Owner Herb Flores, who voluntarily closed the restaurant on Sunday, said he was shocked when he found out the news from the Health Department. "This hit me sideways. I don't where it came from," he told the Courier.
Flores said his main concern "is for the people who say they ate at our store to get the proper medical care and get better."
The restaurant will reopen after approval from the state Health Department to assure that no possible sources of contamination exist, a department spokesman said.
"Once the department releases us, we'll be the safest restaurant in Saline County," Flores said. "We have a full commitment to our patrons to be the safest restaurant in town."
Flores told one source, "We're more concerned about our customers and anybody who ate there than we are about reopening our doors."
The Health Department said in a news release that nine cases of the common illness have been confirmed and that a link was established with Cafe Santa Fe, which is located at 17324 Interstate 30.
The department does not believe that any other area restaurants are affected, a spokesman said.
Dr. Joe Bates, deputy director of the Health Department, said the problem surfaced around 6 p.m. Friday when a Benton physician called the Health Department.
Bates said the link with Cafe Santa Fe was established with the help of information provided by the doctor through her patients.
Bates said anyone who ate at the restaurant in the seven days up to and including Friday could have been exposed to salmonella, which can cause diarrhea, cramping, fever, nausea, vomiting and headache. Some people exposed to the bacteria may have mild or no symptoms, Bates said, but some infections can be serious, especially in infants and elderly people.
The symptoms usually appear 12 to 36 hours after exposure, Bates aid. Officials said anyone who has eaten at Cafe Santa Fe and is experiencing symptoms should see a physician.
Raymond Heaggans, a Health Department environmental health specialist in food safety, said Sunday that no link has been established with particular food eaten at the restaurant. "Right now, we just have people with symptoms," Heaggans said.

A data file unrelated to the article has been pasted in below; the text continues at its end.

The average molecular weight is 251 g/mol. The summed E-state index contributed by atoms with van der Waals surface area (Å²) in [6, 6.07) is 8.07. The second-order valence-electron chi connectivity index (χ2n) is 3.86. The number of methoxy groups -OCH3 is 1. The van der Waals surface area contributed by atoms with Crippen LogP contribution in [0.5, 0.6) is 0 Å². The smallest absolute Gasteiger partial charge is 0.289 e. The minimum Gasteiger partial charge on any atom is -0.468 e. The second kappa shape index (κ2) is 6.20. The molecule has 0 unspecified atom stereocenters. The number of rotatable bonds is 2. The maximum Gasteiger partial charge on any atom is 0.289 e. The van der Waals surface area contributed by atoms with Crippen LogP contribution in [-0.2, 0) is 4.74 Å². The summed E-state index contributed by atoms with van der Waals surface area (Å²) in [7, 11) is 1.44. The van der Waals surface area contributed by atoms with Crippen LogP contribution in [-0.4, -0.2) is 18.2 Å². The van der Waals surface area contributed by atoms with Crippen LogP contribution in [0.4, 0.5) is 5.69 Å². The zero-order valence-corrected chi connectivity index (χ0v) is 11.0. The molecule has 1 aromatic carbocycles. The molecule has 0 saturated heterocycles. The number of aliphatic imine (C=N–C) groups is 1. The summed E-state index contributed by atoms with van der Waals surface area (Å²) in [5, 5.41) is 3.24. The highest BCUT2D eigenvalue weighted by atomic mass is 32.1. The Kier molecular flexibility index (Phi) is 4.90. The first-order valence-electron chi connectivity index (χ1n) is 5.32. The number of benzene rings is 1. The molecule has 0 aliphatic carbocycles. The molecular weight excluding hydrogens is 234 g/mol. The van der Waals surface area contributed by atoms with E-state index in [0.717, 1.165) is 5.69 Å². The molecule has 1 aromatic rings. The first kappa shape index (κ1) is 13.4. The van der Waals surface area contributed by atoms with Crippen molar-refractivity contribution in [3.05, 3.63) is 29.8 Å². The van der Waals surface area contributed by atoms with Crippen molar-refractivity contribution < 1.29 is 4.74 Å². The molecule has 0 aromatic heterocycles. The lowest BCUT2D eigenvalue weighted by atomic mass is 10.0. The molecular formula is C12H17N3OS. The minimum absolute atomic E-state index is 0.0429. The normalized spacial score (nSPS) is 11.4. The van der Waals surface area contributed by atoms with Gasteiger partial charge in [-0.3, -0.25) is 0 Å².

Health Department officials investigated the restaurant before it voluntarily closed on Sunday.
Heaggans said department officials do not know the initial force of the bacteria. Cultures of all the employees were taken to help determine that, he said.
Heaggans said he is uncertain how long the restaurant will be closed.
"If the cultures come back clear, we don't want to have them closed any longer than they have to," Heaggans said.
Before reopening, Heaggans said, employees will undergo basic training on the proper way to handle food and prevent contamination. "We'll recommend managers take our certification training," he said.
"This (salmonella) happens all the time" at restaurants, Heaggans said.
The spread of the bacteria can be caused from something as small as a sick employee coming to work and not following the proper methods to prevent food contamination, Heaggans said.
Flores said he is working with the Department of Health to determine the source. He said the bacteria may have come from a food source such as chicken. He added that he is talking with his 45 employees to possibly determine the source.
Conditions of the people who were contaminated with the bacteria is unknown by department officials, Heaggans said.
"It depends on your health" before being contaminated, he said. "You can be sick as a dog" or not get sick at all.
In Arkansas, 837 cases of salmonellosis were reported in 2003 to the Health Department, officials said.
Cafe Santa Fe, which features Southwest-style Mexican food, opened about six years ago and serves about 500 customers daily, Flores said. The eatery has won awards in the Benton Courier's "Best of the Best" contest four years in a row, he noted.
Flores said his restaurant has an "impeccable" health and safety record.
The Associated Press contributed to this report.